The Justice Department said Wednesday that it will not make an emergency request for the Supreme Court to lift an appellate court ruling that temporarily blocks President Obama's executive action on immigrant amnesty. However, a top White House official acknowledged Thursday that the case could ultimately end up before the highest court in the nation.
"We think that the case that we're arguing in July may ultimately get to the Supreme Court - the challenge is that if we were to appeal this stay, the decision that happened this week, one way or the other, whether the government won or lost, we would still have this other argument to make, and people would not have the certainty that they need in order to benefit from this program," Cecilia Muñoz, director of the Domestic Policy Council, said on MSNBC's "The Rundown with Jose Diaz-Balart," according to the Washington Times.
"So this is about making sure we are fighting vigorously, winning this case on the merits so that when the time comes that we're implementing this program, people can be sure that it's not [going to] get further entangled in litigation."
In February, after a coalition of 26 states filed a lawsuit claiming Obama's illegal immigrant amnesty program actions would cause the states irreversible economic harm, a Texas federal judge ordered the controversial program be temporarily halted until the case can be decided.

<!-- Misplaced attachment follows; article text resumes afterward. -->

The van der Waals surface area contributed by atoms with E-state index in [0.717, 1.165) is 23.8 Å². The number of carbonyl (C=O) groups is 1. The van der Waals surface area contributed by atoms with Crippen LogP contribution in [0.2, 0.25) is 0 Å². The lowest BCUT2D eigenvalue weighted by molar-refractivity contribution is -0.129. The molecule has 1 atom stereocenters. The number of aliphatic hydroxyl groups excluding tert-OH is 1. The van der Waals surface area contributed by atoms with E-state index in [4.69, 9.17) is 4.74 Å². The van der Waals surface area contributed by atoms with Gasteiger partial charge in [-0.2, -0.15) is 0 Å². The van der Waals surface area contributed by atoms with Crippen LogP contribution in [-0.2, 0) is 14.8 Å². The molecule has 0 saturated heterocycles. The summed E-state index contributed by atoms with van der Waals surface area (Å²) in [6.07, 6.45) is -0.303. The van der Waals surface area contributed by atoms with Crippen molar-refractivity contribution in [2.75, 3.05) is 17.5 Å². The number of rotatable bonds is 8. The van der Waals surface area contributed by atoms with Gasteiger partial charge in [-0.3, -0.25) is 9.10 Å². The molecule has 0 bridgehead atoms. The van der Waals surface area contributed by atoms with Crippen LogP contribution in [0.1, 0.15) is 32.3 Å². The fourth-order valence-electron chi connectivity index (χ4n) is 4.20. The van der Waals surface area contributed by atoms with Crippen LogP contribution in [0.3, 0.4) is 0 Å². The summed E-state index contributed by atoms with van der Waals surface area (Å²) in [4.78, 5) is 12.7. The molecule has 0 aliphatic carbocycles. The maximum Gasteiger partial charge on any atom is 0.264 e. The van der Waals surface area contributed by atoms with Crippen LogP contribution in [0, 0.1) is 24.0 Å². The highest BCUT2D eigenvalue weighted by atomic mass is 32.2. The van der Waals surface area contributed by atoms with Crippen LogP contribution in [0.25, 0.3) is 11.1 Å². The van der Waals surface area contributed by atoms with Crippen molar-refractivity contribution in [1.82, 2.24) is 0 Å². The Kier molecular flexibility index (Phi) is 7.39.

The Obama administration appealed the injunction to the 5th Circuit Court of Appeals, which on Tuesday ruled 2-1 against lifting the hold, arguing that the "public interest favors maintenance of the injunction," according to The Hill.
Two Republican-appointed judges, Jennifer Elrod and Jerry Smith, said the order should remain because the states made a compelling argument that the immigration programs would inflict irreparable harm if enacted. Granting deportation relief to large groups of illegal immigrants also goes beyond President Obama's "prosecutorial discretion," according to The Hill.
The Justice Department responded saying that rather than making an emergency request to the Supreme Court to lift the order, the administration will focus on the appeal of the injunction at the 5th Circuit. The case is expected to proceed in July.
"It's very important to provide certainty, that if people are going to be coming forward to apply for something, they're [going to] need to know that it's not [going to] get tangled up in the courts," Muñoz, according to the Times.
"So that's really the theory undergirding the legal strategy that the Justice Department announced yesterday," Muñoz added. "The president's [going to] continue to fight for this vigorously because it's the right thing for the country, because it's absolutely within his authority under the law, and it's also the right thing for keeping families together and upholding our values in this country."